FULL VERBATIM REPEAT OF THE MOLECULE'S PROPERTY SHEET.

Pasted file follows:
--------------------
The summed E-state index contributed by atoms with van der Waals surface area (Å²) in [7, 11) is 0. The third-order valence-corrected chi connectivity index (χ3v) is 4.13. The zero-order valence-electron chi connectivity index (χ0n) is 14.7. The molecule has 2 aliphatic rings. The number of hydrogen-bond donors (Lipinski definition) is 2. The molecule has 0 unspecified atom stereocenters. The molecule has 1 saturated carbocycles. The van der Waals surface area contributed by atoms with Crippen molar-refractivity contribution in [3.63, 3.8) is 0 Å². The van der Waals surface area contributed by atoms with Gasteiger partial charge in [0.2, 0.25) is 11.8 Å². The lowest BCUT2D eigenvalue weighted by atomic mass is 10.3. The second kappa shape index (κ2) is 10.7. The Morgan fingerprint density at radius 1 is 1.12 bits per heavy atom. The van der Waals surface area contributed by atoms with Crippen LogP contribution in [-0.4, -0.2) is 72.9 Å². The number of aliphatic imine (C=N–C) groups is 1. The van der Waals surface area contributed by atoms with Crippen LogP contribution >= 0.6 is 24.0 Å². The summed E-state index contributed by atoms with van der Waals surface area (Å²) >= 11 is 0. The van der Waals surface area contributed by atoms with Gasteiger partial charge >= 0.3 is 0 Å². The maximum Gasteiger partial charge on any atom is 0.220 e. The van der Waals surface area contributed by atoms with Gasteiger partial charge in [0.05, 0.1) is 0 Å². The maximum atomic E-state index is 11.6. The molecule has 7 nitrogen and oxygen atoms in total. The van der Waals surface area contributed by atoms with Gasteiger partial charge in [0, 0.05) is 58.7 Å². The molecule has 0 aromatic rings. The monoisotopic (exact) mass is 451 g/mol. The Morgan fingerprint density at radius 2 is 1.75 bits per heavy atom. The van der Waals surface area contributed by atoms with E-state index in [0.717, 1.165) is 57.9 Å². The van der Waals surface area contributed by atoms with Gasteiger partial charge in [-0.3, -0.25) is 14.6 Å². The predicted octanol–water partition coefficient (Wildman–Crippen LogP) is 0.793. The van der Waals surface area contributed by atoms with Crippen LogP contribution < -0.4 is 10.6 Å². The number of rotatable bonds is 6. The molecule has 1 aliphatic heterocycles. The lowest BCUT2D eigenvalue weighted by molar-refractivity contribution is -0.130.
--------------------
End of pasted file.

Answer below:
The summed E-state index contributed by atoms with van der Waals surface area (Å²) in [7, 11) is 0. The third-order valence-corrected chi connectivity index (χ3v) is 4.13. The zero-order valence-electron chi connectivity index (χ0n) is 14.7. The molecule has 2 aliphatic rings. The number of hydrogen-bond donors (Lipinski definition) is 2. The molecule has 0 unspecified atom stereocenters. The molecule has 1 saturated carbocycles. The van der Waals surface area contributed by atoms with Crippen molar-refractivity contribution in [3.63, 3.8) is 0 Å². The van der Waals surface area contributed by atoms with Gasteiger partial charge in [0.2, 0.25) is 11.8 Å². The lowest BCUT2D eigenvalue weighted by atomic mass is 10.3. The second kappa shape index (κ2) is 10.7. The Morgan fingerprint density at radius 1 is 1.12 bits per heavy atom. The van der Waals surface area contributed by atoms with Crippen LogP contribution in [-0.4, -0.2) is 72.9 Å². The number of aliphatic imine (C=N–C) groups is 1. The van der Waals surface area contributed by atoms with Crippen LogP contribution >= 0.6 is 24.0 Å². The summed E-state index contributed by atoms with van der Waals surface area (Å²) >= 11 is 0. The van der Waals surface area contributed by atoms with Gasteiger partial charge >= 0.3 is 0 Å². The maximum Gasteiger partial charge on any atom is 0.220 e. The van der Waals surface area contributed by atoms with Gasteiger partial charge in [0.05, 0.1) is 0 Å². The maximum atomic E-state index is 11.6. The molecule has 7 nitrogen and oxygen atoms in total. The van der Waals surface area contributed by atoms with Gasteiger partial charge in [0, 0.05) is 58.7 Å². The molecule has 0 aromatic rings. The monoisotopic (exact) mass is 451 g/mol. The Morgan fingerprint density at radius 2 is 1.75 bits per heavy atom. The van der Waals surface area contributed by atoms with E-state index in [0.717, 1.165) is 57.9 Å². The van der Waals surface area contributed by atoms with Gasteiger partial charge in [-0.3, -0.25) is 14.6 Å². The predicted octanol–water partition coefficient (Wildman–Crippen LogP) is 0.793. The van der Waals surface area contributed by atoms with Crippen LogP contribution < -0.4 is 10.6 Å². The number of rotatable bonds is 6. The molecule has 1 aliphatic heterocycles. The lowest BCUT2D eigenvalue weighted by molar-refractivity contribution is -0.130.